Remember the days when vampires were creepy and scary? Believe it or not, bloodsuckers back in the day generated more fear than lust, but that is not the case anymore. The evolution of vampire films has diluted the bloodline, making modern vampires hip, attractive, and (gasp!) emotionally vulnerable.
The vampire is one of humanity’s oldest monsters. Indeed, stories of vampirism may go back all the way to prehistoric times. They have been known by different names, such as vrykolakas (Greece) and strigoi (Romania) and have not always necessarily subsisted on blood. Vampires have been known to extract the life essence of the living—such essence could include the soul, the mind, and of course blood.
Initial stories about vampires focused on the horror. However, in 1897, Bram Stoker introduced the character of Count Dracula, perhaps the most famous of vampires. It is this character that influenced generations of writers that followed. Not only was horror a key element of the Dracula story, but also the gothic nature of the story, including the uncanny attractiveness evoked by the count and his wives.
In 1976, Ann Rice explored the more humane characteristics of the vampire in her novel Interview with a Vampire. In the novel, the protagonist, Louis, abhors his vampiric nature, electing to feed on animals rather than humans to survive. The novel was turned into a movie and released in 1994.
In 1981, Whitley Strieber pushed the envelope of vampire evolution even further by writing the novel The Hunger. Although Strieber’s novel remained clearly in the horror genre (his horror was subtle but ultimately very effective), readers really resonated with the chic and beautiful vampire characters of Miriam Blaylock and John. Consequently, the move adaptation of The Hunger also focused on the chic and gothic nature of the vampire, as exemplified perfectly by Catherine Deneuve and David Bowie.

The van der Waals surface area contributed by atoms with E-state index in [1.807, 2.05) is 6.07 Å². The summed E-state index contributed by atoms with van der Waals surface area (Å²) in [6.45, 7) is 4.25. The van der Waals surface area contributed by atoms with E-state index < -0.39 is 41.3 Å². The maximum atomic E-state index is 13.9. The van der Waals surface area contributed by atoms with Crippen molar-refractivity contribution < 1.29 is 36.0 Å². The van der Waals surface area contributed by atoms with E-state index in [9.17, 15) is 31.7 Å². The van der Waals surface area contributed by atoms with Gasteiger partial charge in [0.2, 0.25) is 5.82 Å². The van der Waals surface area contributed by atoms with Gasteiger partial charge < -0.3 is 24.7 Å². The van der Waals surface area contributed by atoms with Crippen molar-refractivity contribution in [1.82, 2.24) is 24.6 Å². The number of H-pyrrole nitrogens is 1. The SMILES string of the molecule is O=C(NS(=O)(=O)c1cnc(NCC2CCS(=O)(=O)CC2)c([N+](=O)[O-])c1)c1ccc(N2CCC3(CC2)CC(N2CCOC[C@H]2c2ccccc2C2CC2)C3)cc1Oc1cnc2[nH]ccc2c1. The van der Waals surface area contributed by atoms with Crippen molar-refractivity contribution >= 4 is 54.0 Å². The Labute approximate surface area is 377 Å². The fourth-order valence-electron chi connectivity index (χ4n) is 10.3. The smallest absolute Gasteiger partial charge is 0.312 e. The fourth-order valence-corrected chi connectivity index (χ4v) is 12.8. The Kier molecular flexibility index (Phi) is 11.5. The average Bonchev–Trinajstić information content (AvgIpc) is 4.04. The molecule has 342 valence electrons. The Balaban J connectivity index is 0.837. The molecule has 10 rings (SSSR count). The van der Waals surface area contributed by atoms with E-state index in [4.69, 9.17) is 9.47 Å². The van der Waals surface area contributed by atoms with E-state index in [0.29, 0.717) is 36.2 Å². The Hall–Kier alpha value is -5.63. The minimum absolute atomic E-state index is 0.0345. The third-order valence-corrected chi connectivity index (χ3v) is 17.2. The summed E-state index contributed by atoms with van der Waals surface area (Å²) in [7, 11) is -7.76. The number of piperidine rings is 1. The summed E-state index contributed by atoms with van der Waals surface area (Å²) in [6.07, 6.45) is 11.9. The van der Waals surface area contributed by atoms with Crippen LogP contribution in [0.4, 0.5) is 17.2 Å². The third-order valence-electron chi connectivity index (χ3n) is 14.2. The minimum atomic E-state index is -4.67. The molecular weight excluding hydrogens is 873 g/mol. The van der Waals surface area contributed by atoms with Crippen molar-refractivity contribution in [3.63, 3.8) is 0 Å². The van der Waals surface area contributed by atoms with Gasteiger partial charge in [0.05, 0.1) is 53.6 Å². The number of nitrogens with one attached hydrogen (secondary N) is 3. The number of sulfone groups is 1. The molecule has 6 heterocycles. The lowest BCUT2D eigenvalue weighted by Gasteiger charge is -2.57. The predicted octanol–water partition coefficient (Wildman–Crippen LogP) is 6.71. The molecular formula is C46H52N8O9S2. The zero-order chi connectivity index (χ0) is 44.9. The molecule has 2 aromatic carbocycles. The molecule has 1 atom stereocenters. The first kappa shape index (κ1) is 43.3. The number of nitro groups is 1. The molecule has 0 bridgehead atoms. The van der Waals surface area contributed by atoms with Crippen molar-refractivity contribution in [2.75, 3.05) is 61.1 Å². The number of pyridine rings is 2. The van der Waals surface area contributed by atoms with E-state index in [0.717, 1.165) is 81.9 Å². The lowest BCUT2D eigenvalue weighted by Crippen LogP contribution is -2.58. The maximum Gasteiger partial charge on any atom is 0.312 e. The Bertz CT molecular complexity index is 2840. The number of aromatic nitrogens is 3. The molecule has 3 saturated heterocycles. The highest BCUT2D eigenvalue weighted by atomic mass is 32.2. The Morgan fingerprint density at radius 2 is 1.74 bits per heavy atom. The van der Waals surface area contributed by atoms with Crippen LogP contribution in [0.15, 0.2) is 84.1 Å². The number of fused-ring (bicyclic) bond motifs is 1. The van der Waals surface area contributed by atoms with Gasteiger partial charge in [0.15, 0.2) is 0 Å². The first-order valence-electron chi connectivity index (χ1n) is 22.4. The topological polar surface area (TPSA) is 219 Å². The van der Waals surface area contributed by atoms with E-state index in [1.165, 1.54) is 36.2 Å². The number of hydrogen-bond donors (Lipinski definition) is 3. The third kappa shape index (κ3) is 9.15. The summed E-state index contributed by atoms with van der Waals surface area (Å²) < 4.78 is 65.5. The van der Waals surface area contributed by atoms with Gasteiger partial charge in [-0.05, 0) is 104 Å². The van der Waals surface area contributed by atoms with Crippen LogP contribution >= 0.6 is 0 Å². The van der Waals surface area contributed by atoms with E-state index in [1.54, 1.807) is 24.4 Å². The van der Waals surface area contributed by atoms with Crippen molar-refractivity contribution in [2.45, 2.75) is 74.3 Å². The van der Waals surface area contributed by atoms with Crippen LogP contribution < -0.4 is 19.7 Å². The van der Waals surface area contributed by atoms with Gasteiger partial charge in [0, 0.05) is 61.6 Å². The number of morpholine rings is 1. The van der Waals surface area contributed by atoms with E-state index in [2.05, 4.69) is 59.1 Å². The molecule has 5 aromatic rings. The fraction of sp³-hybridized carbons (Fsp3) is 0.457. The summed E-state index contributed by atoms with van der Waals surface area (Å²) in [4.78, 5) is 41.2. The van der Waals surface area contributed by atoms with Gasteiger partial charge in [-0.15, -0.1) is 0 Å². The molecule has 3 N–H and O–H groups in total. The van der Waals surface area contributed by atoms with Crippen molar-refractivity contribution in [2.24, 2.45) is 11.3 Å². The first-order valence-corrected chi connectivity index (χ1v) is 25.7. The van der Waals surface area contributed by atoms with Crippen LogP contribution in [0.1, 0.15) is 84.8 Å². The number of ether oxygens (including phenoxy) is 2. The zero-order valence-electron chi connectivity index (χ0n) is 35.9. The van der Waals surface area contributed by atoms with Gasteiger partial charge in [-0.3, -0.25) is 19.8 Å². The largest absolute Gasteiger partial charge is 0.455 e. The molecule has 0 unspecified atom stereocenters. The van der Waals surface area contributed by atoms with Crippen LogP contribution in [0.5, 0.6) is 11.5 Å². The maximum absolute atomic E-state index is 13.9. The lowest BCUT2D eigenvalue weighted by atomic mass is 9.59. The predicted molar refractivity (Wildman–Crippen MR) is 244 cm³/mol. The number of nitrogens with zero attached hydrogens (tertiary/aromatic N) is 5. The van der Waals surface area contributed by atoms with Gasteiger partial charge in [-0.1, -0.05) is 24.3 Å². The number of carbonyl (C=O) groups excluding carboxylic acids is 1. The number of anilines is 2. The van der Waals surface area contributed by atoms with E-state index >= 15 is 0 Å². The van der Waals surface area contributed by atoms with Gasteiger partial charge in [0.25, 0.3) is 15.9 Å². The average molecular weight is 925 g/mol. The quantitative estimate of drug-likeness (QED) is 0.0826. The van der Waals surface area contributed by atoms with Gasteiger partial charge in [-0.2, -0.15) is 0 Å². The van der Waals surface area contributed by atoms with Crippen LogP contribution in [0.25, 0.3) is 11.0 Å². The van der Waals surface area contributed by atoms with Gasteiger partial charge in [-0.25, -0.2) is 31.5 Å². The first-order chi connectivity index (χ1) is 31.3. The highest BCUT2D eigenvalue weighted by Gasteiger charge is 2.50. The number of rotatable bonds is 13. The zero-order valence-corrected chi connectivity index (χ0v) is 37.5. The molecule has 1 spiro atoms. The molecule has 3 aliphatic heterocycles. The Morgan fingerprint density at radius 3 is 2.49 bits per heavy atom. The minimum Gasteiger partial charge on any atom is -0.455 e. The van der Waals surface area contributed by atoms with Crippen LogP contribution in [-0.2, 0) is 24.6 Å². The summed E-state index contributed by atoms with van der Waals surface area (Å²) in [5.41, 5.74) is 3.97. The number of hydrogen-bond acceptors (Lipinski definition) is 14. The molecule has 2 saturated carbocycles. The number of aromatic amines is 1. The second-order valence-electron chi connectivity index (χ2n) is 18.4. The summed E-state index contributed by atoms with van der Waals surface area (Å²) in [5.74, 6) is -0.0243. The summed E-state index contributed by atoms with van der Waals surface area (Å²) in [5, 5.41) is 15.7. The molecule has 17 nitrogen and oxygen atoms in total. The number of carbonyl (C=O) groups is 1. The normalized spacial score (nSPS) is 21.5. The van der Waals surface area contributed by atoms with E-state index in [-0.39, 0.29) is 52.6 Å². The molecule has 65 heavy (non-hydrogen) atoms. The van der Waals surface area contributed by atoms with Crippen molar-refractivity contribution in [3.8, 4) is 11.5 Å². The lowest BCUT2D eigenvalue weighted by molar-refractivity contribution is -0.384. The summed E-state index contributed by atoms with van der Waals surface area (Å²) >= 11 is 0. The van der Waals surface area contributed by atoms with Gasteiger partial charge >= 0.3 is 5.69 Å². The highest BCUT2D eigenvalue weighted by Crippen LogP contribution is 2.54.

The impact of these two novels was startling, forever changing the vampire mythology. Instead of evoking fear, the vampire now instilled lust and attraction. As a result of this transition, filmmakers began to explore the vampire as at first as an anti-hero and subsequently as a hero. Movies like Blade (1998) and Underworld (2003) heralded this transition, but it was until the publication of Twilight in 2005 that the transition was complete. Often dubbed a dark romance, the book and the film (2008) included a vampire family, all of whom drank the blood of animals (now a common theme) rather than that of humans.
With the vampire now having been embraced as a romantic if not tragic hero, it can no longer be considered a true monster of horror, one that gives people nightmares. Long gone is the guise of Max Shreck as a rat-like creature that brings plague. Instead of that hideous silhouette, we are given a brooding and pale Robert Pattinson.
Perhaps time will be kind to the vampire and in the future a new author or filmmaker will bring the bloodsucker back deep into the realm of horror. This transition is entirely possible, as there remain facets of the vampire that cut deeply into humanity’s fragile psyche. It is my sincere hope that the vampire once again scares rather than titillates.